One of the mysteries of the English language finally explained.
(of goods) requested but not yet received from the supplier or manufacturer.
- ‘They'd sold the last one that morning, but they put one on order for me, so I should be able to get it sometime next week.’
- ‘Service is scheduled to begin in October 2005 and 29 more trains are on order.’
- ‘We've a new metal shed on order too, so hopefully that will arrive soon.’
- ‘And congratulations on the book: I've got a copy on order today.’
- ‘The new Learning Zone has 15 new computers and four more are on order which are adapted for people with disabilities.’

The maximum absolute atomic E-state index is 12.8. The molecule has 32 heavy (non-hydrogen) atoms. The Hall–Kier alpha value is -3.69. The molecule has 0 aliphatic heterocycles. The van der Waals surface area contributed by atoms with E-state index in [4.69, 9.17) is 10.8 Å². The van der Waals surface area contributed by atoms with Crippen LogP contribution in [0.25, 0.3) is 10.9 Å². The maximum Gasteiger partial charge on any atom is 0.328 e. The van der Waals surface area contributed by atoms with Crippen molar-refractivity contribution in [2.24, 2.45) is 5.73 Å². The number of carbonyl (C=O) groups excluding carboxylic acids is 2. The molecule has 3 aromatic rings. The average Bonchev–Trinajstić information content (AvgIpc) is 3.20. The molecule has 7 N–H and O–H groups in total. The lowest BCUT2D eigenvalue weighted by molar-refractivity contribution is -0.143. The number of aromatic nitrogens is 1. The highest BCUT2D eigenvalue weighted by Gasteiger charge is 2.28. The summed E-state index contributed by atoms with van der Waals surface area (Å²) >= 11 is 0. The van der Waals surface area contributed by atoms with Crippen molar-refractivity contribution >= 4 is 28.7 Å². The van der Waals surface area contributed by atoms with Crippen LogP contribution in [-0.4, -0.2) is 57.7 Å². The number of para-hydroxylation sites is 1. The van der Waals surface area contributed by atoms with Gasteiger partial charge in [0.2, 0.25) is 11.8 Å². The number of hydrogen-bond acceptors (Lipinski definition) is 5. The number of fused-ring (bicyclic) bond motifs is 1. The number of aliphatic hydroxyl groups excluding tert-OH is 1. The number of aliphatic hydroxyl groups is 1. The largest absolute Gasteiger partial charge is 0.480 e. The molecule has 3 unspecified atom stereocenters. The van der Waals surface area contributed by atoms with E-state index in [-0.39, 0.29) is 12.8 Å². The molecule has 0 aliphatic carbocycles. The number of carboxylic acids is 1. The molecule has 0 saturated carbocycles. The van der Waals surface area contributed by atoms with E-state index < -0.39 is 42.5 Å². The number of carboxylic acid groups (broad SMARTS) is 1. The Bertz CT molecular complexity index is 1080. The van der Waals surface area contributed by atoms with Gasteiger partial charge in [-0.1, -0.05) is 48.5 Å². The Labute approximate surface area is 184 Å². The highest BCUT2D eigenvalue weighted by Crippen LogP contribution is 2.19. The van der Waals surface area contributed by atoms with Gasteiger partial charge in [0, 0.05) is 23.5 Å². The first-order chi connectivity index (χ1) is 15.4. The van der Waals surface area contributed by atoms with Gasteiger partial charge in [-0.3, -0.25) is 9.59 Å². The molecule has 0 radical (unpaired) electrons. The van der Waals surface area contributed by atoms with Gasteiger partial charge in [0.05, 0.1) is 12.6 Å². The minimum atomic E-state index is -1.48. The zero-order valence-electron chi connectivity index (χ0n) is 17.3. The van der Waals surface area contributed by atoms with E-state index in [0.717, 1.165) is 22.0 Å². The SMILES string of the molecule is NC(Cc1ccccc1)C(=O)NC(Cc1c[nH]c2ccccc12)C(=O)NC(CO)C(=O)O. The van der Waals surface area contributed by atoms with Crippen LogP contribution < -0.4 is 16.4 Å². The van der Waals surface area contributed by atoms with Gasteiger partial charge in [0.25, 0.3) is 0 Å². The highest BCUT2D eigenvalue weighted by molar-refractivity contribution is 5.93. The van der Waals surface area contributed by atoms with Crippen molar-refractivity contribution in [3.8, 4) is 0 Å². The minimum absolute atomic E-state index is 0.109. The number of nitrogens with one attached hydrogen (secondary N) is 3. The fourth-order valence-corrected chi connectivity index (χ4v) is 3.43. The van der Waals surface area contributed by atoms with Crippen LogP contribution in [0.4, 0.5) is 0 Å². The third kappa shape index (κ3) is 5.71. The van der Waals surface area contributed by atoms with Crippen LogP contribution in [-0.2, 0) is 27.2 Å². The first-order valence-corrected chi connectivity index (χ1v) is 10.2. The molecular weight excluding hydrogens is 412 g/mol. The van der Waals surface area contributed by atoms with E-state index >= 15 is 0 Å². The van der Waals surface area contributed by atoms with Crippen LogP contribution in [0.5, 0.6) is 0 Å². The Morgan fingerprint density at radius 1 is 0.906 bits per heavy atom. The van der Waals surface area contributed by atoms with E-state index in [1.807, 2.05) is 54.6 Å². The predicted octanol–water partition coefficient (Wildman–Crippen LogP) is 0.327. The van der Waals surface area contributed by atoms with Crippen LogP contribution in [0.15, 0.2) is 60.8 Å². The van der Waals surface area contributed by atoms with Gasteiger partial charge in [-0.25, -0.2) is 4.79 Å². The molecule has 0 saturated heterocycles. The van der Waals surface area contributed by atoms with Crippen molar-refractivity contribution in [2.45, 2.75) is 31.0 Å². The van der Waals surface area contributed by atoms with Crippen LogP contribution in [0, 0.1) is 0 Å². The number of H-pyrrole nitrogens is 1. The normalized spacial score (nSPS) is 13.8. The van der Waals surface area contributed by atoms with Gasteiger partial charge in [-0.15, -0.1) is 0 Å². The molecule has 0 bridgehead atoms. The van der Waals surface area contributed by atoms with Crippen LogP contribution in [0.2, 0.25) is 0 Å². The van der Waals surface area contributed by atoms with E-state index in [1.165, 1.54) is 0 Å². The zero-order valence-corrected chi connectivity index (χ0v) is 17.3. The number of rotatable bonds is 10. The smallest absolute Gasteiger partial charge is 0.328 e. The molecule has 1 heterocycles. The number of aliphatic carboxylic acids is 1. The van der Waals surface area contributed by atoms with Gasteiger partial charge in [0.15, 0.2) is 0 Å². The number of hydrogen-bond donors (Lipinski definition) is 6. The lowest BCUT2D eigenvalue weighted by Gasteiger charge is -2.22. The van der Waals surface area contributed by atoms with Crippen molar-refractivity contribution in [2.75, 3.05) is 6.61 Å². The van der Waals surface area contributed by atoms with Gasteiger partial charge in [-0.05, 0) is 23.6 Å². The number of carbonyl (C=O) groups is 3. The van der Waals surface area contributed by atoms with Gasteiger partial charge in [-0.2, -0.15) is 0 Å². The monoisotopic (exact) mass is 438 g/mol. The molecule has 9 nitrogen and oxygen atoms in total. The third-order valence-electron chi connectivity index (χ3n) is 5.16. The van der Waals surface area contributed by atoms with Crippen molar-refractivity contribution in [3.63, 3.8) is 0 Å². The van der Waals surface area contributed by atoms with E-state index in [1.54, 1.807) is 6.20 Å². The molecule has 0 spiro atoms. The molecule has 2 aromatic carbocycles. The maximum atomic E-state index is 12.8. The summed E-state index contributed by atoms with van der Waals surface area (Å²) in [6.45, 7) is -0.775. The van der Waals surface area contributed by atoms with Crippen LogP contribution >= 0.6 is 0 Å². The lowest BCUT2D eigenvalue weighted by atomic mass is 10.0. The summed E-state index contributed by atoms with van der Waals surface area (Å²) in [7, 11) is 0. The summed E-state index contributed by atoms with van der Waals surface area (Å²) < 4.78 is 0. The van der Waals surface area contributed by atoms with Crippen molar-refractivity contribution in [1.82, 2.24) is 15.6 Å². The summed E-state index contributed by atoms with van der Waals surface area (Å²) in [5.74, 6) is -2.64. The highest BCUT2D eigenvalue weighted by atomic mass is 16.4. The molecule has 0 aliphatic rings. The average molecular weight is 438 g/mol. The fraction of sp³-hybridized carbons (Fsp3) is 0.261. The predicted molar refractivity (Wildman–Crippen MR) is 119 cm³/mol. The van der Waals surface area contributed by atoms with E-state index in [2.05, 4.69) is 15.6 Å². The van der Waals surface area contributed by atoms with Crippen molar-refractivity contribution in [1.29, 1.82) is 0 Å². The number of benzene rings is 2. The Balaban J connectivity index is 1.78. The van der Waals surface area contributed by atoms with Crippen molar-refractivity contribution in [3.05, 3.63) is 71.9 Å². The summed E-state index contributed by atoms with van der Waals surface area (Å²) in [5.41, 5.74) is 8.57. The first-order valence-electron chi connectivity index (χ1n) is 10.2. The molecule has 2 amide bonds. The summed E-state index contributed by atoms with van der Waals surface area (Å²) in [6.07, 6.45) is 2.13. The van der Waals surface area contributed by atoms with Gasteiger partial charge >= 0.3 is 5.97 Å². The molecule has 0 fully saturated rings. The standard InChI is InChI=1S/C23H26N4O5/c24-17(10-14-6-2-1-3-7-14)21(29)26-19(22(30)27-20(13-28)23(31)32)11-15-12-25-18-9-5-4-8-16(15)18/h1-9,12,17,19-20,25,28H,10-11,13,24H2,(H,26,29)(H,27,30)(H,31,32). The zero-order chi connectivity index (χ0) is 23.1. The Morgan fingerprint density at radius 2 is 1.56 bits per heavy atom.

- ‘A county council spokesperson confirmed that new signs were on order and would be installed as soon as they arrived.’
- ‘The firm currently operates four vessels - three bulk carriers and an oil tanker - and has a fifth on order at Guangzhou Shipyard International.’
- ‘He was not aware of how many buses the factory had on order.’
- ‘Paul Cheevers, District Manager for Iarnrod Eireann in Waterford said that the steel girders were on order and were due to be put in place over the weekend.’
- ‘Further investment was planned with an extra 10 rapid-response vehicles on order on top of 18 already sent out on the roads in the last year.’
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